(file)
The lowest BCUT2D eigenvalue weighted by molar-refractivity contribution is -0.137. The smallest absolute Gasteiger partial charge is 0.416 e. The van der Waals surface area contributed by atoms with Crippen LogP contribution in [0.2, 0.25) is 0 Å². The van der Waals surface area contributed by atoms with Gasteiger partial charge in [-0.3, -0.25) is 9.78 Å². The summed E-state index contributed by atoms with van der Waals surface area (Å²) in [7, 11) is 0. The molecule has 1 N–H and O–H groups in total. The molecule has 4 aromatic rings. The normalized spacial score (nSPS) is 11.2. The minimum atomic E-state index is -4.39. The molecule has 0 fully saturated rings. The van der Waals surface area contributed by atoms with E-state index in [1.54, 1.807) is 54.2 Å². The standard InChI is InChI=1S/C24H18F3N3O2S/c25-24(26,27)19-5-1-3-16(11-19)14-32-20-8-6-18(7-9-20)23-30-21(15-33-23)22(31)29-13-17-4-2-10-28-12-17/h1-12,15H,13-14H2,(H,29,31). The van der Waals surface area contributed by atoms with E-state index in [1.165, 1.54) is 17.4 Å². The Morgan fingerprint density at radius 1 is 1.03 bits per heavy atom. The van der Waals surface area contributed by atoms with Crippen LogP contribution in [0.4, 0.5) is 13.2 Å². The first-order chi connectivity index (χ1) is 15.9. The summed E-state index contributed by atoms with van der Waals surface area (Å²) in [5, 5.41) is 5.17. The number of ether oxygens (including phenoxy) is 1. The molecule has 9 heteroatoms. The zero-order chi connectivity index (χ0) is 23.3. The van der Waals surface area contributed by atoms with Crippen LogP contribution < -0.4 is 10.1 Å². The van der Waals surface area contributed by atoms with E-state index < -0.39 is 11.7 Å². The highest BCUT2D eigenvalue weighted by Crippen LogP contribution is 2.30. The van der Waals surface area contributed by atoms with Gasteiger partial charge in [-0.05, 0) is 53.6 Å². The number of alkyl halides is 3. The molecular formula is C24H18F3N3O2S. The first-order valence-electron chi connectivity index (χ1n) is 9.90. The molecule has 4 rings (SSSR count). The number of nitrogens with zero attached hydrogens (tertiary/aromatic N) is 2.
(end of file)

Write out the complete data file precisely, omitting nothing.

The lowest BCUT2D eigenvalue weighted by molar-refractivity contribution is -0.137. The smallest absolute Gasteiger partial charge is 0.416 e. The van der Waals surface area contributed by atoms with Crippen LogP contribution in [0.2, 0.25) is 0 Å². The van der Waals surface area contributed by atoms with Gasteiger partial charge in [-0.3, -0.25) is 9.78 Å². The summed E-state index contributed by atoms with van der Waals surface area (Å²) in [7, 11) is 0. The molecule has 1 N–H and O–H groups in total. The molecule has 4 aromatic rings. The normalized spacial score (nSPS) is 11.2. The minimum atomic E-state index is -4.39. The molecule has 0 fully saturated rings. The van der Waals surface area contributed by atoms with E-state index in [1.54, 1.807) is 54.2 Å². The standard InChI is InChI=1S/C24H18F3N3O2S/c25-24(26,27)19-5-1-3-16(11-19)14-32-20-8-6-18(7-9-20)23-30-21(15-33-23)22(31)29-13-17-4-2-10-28-12-17/h1-12,15H,13-14H2,(H,29,31). The van der Waals surface area contributed by atoms with E-state index in [1.165, 1.54) is 17.4 Å². The Morgan fingerprint density at radius 1 is 1.03 bits per heavy atom. The van der Waals surface area contributed by atoms with Crippen LogP contribution in [0.4, 0.5) is 13.2 Å². The first-order chi connectivity index (χ1) is 15.9. The summed E-state index contributed by atoms with van der Waals surface area (Å²) in [5, 5.41) is 5.17. The number of ether oxygens (including phenoxy) is 1. The molecule has 9 heteroatoms. The zero-order chi connectivity index (χ0) is 23.3. The van der Waals surface area contributed by atoms with Crippen LogP contribution < -0.4 is 10.1 Å². The van der Waals surface area contributed by atoms with E-state index < -0.39 is 11.7 Å². The highest BCUT2D eigenvalue weighted by Crippen LogP contribution is 2.30. The van der Waals surface area contributed by atoms with Gasteiger partial charge in [-0.05, 0) is 53.6 Å². The number of alkyl halides is 3. The molecular formula is C24H18F3N3O2S. The first-order valence-electron chi connectivity index (χ1n) is 9.90. The molecule has 4 rings (SSSR count). The number of nitrogens with zero attached hydrogens (tertiary/aromatic N) is 2.